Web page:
Not over till the fat lady sings!
Mon 30 Nov 2009 05:50
Monday 30th November
Garry's Anchorage, Great Sandy Strait 25:37.84S 152:58.17E
An interesting couple of days in some ways, but not others. The Great Sandy Strait is an enclosed waterway, but in places there are large expanses of water, particularly running north/south of up to fifteen miles without a break. With shallow water and strong tidal streams it can get very rough. Three days ago I set off north from the bottom of the Strait, motoring into a wind that quickly increased to 30kts, no big problem, but quickly the seas got up too, and it became a very uncomfortable struggle to keep moving forwards: every time a big sequence of waves came through the poor boat would slam to a halt. I was intent on following the beacons and leading marks, in order to stay in relatively deep water and avoid grounding. The boat was in demob mode with nothing tied down, and lots of bits and pieces came adrift, mostly bouncing and banging, rather than breaking. After five hours I covered the 17miles to Garry's anchorage: the most sheltered spot in the whole Strait. It lies in a gutter between sandbanks and small low lying Island, and looked attractive on the map. Unfortunately I was not alone in seeking out this refuge: the anchorage was chock a bloc with yachts, as everyone had heard the bad forecast, and no one wanted a new boy anchoring in their midst. So I had to anchor just out of the shelter, but maybe in not such a bad position, and at least if anyone dragged in the night I wasn't going to be in their way! If I dragged there were mostly sandbanks to fetch up on.
The first night the wind howled and howled, and 'Fleck' yawed about from side to side on her anchor chain. I began to wish that I had renewed the shackle that secures the chain to the anchor: Inspection three months ago showed some superficial rust, but I deemed it good enough for another season. You know what they say about the weakest link. But it held fast, and so did everyone else. Not so fortunate were the houseboats: This area is a bit like the Norfolk Broads, and folk can hire floating caravans with outboard motors, and explore the area, no maritime licence is required. It was fun to listen into the VHF frequencies that they use to keep in touch with their Hire Centres: also quite impressive but clearly necessary that they have to call in twice a day to confirm that they are all ok. Clearly everyone had been warned to seek safety two days ago, and all the houseboats were in fact secure in their home creeks and harbours. Many however had dragged their anchors, or were having problems setting them and staying in one place. Frantic calls from usually the female crew members (dad gets to steer, the women cook and do the VHF!!) to the effect that 'our caravan need wheels now' were met with phlegmatic responses from the hire Centres, who must be well insured, and always ended with the Aussie catch phraseof the moment 'So, no dramas!' Well, you could have fooled me!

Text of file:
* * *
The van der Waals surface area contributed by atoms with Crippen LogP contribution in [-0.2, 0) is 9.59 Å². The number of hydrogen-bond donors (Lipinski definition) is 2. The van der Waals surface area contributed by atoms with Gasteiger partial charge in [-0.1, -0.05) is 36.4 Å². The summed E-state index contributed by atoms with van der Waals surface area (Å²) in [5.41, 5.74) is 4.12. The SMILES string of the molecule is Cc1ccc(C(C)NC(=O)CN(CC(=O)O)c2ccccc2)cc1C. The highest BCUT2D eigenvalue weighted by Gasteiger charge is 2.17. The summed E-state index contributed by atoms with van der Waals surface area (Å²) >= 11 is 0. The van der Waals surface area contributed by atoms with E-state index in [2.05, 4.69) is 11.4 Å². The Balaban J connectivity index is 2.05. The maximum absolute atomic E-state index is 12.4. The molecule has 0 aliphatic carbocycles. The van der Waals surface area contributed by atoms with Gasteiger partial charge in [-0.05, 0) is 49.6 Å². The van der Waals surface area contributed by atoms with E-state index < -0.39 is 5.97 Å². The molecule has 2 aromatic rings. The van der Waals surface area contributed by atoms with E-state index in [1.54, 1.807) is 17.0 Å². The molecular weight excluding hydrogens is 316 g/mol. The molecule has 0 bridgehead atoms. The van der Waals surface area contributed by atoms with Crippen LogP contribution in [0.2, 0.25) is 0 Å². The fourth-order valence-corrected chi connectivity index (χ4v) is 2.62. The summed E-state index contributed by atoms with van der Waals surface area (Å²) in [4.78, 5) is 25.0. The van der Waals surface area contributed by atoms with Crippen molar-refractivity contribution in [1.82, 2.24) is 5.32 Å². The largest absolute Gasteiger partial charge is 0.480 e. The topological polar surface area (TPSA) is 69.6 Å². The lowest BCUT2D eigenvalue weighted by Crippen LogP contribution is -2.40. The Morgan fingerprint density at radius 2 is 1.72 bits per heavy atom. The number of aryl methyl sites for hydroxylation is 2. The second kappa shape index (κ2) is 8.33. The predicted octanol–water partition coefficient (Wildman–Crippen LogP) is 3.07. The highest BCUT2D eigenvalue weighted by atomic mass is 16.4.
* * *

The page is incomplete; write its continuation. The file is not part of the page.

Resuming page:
Yesterday it became clear that I would be staying put, and it was a hot sunny day, very hot in the boat, and quite uncomfortable with the buffeting wind and chop. Frustrating not to be moving, the boat quickly becomes a sort of prison. It was much too rough to try to launch the dinghy. Still I ahve lots of toys, and the day passed: checking the weather forecasts every few hours on the internet, which works here even though the mobile phone has no reception, reading, and playing the piano. I also started the mending jobs that have to be done before next year, but most of these will have to wait until 'Fleck is safley in Bundaberg. Last night we had an excellent thunderstorm, which was entertaining, and after heavy rain quite refreshing, Moreover it killed the wind for several hours, and I had a really good nights sleep. Early this morning I was tempted to move on, but those Caravan Hire Poeple seem to know more about the local weather than the professionals, and at 6am they were telling their fleets to stay put, there would be 30 kts again today, and by 09.00 they were proved quite right! Actually it hasn't been quite as rough today, and several more storms have broken up the heat. The boat has been quiet enough to do some painting, and I have discovered that the red tree blossom all over the place at the moment is on Flame Trees: Poinsiana. So the trees have been the botanical highlight: first the Jacarrandas, then a month later it all turns red. Flowers are the same all over the tropics, there seem to be many more species in temperate areas. Hibiscus is common, but I'm used to them now, and the wild ones are always a little dissapointing compared with the cultured domestic ones.
Hopefully the wind will shift tomorrow, so that I can get up to Bundaberg before the weekend, which will be my last down under!